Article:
Apple: Without a Much-Improved Siri, CarPlay Will Be a Dud

Author's Note: This article was written late last week while testing Eyes-Free Siri on a Chevy Sonic. Monday morning Apple announced CarPlay, billed as "the best iPhone experience on four wheels." Curiously, there's no direct mention of Eyes-Free Siri in Apple's marketing or official press release on this new feature. Based on the the way Eyes-Free Siri functions, that's not a surprise (as illustrated in this article). For CarPlay to be a success, Siri must be better. Hopefully we'll see a new and improved Siri accompany this renewed in-car infotainment effort from Apple. If it's basically Eyes-Free Siri rebranded, but not improved, don't expect much. It will end up Siri operating through your vehicle's dashboard with all the same stops, starts, bugs, miscues and miscommunications that hurt the present Siri experience.

That said, I would be shocked if Siri is not greatly improved -- as in way more intelligent -- in this forthcoming iteration. Because, of course, we would expect nothing less from Apple, a company obsessively focused on details and perfection in execution.

So read the present article with this in mind and then color me prescient or flame me as an Apple hater. The truth likely sits somewhere in the middle. 

For more details on CarPlay, see Chris Ciaccia's Apple Want Its Piece Of the Connected Car

NEW YORK (TheStreet) -- First things first ...

For the most part, I have nothing but good things to say about the Chevy Sonic from General Motors (GM).

The folks at GM were nice enough to let me borrow one so I could test Apple's (AAPL) Eyes-Free Siri.

I'm not much of a car guy, but for $20,000 -- give or take a few grand depending on model/options -- I'm confident enough in my feel for the driving experience to say the Sonic provides strong value. Frankly, when I looked at the car I wasn't expecting much. However, once I drove it, that changed. It's every bit as comfortable and feels just as powerful as my 2013 Toyota (TM) Prius (which I am also happy with).

That said, I have to question GM and, more so, Apple's decision to go nuts to the struts marketing Eyes-Free Siri on Winter Olympics (and other) broadcasts.

Surely, you've seen the television spot by now:

GM beat us to death with that thing during the Olympics. So much so I figured I had to drive a car equipped with Eyes-Free Siri. I needed to discover what all the commercially manufactured fuss was about.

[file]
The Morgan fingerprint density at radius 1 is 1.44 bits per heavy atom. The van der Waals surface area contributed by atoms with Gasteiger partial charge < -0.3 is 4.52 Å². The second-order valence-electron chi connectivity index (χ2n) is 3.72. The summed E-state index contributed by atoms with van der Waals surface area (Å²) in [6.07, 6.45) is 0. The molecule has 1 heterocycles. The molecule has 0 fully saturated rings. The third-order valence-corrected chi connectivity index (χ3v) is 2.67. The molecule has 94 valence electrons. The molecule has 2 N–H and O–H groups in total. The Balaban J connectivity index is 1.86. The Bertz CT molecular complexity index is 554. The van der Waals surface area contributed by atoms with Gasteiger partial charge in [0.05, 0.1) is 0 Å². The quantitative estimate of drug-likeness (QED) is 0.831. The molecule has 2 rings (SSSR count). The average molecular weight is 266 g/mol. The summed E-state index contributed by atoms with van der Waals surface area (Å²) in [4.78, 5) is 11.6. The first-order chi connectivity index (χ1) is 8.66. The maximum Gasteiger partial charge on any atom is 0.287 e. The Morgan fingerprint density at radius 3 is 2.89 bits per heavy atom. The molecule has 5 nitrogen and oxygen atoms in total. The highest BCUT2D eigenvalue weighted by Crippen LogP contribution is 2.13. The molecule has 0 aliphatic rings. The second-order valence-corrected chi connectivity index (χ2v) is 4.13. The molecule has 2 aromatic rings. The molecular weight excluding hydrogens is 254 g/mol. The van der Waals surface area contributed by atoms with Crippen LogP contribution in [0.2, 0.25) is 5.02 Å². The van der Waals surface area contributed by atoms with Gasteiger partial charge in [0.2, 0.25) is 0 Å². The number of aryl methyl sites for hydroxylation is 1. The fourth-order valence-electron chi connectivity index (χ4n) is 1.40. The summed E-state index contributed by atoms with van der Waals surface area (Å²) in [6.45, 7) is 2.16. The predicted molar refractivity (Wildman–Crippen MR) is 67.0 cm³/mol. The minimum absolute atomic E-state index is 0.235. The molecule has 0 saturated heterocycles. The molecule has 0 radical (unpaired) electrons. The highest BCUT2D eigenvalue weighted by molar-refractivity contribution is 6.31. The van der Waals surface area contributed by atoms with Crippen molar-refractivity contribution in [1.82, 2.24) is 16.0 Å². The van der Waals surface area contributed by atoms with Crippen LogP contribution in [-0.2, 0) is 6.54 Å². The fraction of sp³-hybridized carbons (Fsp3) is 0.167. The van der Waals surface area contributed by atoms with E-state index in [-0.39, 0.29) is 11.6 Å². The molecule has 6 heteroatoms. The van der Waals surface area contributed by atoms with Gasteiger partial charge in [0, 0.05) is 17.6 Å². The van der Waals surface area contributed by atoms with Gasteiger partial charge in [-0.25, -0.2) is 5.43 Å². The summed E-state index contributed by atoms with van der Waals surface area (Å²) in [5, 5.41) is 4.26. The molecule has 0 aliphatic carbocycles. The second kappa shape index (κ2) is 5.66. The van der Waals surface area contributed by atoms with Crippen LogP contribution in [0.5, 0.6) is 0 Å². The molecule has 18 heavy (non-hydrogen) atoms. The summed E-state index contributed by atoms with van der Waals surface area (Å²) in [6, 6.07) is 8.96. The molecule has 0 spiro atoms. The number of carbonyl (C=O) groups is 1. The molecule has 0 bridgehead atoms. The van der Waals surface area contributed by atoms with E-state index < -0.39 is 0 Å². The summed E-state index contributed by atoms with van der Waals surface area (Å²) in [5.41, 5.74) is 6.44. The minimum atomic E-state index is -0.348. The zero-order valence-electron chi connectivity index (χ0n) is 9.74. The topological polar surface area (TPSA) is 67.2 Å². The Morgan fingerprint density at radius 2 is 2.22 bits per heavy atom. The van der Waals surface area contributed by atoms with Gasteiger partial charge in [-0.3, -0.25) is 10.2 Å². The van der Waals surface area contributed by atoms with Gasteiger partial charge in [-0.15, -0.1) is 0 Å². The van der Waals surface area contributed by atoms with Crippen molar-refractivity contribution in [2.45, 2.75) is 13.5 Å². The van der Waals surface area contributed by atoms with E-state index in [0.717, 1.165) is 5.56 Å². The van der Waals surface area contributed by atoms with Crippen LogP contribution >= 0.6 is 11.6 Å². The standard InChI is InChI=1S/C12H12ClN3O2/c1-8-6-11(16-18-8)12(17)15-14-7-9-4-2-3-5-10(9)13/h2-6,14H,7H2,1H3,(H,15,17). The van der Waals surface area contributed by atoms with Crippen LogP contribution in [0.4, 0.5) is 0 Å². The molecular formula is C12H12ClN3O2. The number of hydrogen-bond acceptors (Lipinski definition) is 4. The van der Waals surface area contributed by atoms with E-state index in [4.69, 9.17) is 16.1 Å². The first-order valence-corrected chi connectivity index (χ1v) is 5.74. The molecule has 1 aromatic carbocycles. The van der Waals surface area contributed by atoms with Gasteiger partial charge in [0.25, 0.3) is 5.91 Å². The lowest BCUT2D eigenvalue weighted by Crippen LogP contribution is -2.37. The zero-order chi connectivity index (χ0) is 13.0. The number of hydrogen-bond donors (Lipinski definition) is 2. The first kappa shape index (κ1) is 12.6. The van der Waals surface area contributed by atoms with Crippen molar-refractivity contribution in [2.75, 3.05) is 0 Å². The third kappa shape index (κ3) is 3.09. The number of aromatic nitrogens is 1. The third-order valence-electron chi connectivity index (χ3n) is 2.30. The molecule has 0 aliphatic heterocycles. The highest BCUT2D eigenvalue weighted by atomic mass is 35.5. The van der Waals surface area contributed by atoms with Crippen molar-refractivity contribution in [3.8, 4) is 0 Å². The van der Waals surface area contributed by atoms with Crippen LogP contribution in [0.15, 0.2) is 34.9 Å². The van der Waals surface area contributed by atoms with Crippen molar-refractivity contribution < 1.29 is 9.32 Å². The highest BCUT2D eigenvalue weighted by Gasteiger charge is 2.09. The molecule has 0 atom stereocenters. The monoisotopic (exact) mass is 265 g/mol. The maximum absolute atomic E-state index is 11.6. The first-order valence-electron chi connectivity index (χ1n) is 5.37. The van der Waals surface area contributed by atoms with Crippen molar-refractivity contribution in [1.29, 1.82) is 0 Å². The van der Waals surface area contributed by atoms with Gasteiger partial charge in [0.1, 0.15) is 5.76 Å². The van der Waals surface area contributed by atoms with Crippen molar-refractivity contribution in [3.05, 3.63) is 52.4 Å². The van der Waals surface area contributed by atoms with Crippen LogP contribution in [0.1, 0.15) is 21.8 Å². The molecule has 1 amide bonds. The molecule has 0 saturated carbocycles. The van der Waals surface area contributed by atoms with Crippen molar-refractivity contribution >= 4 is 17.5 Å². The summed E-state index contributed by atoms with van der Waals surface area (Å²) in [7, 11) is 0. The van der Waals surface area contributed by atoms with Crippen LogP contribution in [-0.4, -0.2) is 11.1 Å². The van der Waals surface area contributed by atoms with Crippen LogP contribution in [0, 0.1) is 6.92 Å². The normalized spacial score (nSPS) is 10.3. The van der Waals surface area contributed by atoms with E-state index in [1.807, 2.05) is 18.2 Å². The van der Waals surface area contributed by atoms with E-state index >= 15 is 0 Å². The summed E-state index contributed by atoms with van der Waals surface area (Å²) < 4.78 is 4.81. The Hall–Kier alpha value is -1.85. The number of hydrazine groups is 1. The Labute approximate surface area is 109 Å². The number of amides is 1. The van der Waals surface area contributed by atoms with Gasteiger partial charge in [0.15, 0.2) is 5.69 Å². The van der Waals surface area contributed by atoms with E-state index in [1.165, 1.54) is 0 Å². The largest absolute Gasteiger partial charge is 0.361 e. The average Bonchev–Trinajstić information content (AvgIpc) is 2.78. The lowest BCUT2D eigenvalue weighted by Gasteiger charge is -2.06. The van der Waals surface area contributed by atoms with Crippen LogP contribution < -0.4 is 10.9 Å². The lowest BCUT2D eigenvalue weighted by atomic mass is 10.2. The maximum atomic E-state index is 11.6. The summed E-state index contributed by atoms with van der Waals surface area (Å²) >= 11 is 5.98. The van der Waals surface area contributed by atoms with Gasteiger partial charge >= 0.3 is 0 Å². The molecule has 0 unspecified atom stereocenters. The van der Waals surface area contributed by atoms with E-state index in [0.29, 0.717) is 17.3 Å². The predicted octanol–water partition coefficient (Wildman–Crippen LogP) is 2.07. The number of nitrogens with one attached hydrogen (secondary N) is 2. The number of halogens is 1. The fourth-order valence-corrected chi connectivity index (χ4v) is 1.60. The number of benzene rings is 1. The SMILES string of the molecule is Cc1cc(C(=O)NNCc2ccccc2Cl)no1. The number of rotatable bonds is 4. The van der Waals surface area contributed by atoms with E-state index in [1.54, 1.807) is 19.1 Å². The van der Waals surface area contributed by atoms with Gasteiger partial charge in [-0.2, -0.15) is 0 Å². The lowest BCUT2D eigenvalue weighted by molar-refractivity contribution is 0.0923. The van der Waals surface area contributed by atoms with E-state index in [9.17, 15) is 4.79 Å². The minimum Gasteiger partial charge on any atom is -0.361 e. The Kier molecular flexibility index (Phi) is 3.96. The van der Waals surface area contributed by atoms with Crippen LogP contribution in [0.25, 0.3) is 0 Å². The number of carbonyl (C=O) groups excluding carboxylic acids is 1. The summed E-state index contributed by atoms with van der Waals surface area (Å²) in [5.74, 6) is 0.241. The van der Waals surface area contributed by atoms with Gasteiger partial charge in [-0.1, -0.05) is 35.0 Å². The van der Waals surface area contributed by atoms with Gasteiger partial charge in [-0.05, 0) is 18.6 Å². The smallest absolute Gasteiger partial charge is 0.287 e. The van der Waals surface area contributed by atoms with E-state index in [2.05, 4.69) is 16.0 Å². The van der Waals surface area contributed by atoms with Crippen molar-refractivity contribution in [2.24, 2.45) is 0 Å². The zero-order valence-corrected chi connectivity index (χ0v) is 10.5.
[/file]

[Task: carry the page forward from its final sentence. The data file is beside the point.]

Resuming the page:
My logic: If GM and Apple, assuming Apple has a say in these matters (read on, but remember that thought for the narrative conclusion on Page Two), decided to feature nothing other than Eyes-Free Siri on the Equinox commercial, it must be otherworldly good.

The reality: Going back to consistent use of Siri reminded me just how bad it can be. And Eyes-Free Siri is little more than a marketing ploy ... a name attached to functionality you can achieve in vehicles not officially outfitted with Eyes-Free Siri. In fact, this functionality, at times, works better in my Prius than it did the Sonic.

All of this leads me to argue (and reassert) that Tim Cook needs to fix two major problems at Apple:

Siri (obviously) and Apple's increasingly damaging external partnerships.

In fact, in a vignette of irony, GM's advertising drew me closer to dropping a couple bucks on another item that goes by "SIRI," Sirius XM (SIRI) Satellite Radio.

My Sonic was equipped with XM. That allowed me to listen to E Street Radio. Long ago, I subscribed almost solely for that station (and a little Howard Stern). Every time I was in the Sonic, I found myself drawn to the satellite radio option. In fact, the only reason why I continued to employ Eyes-Free Siri was for the purposes of this article.

At this juncture in Siri's development, it would have made more sense for GM (and saved Apple the embarrassment) to feature Sirius XM as an option and/or tout Pandora (P) functionally. Though, as I explain in this article, if you have an iPhone that experience falls meaningfully short.

Details on My Eyes-Free Siri Experience

Eyes-Free Siri in association with Chevy's MyLink in-car infotainment system, for the most part, performs only as well as Siri does. Because, as it functions, you are, for all intents and purposes, simply using Siri through your vehicle's dashboard. I have requests in to both Apple (not holding my breath) and Chevy (we'll see) to confirm, but from what I can ascertain the car doesn't control anything; it's all Siri. It's standard Bluetooth or USB link up with a fancy name.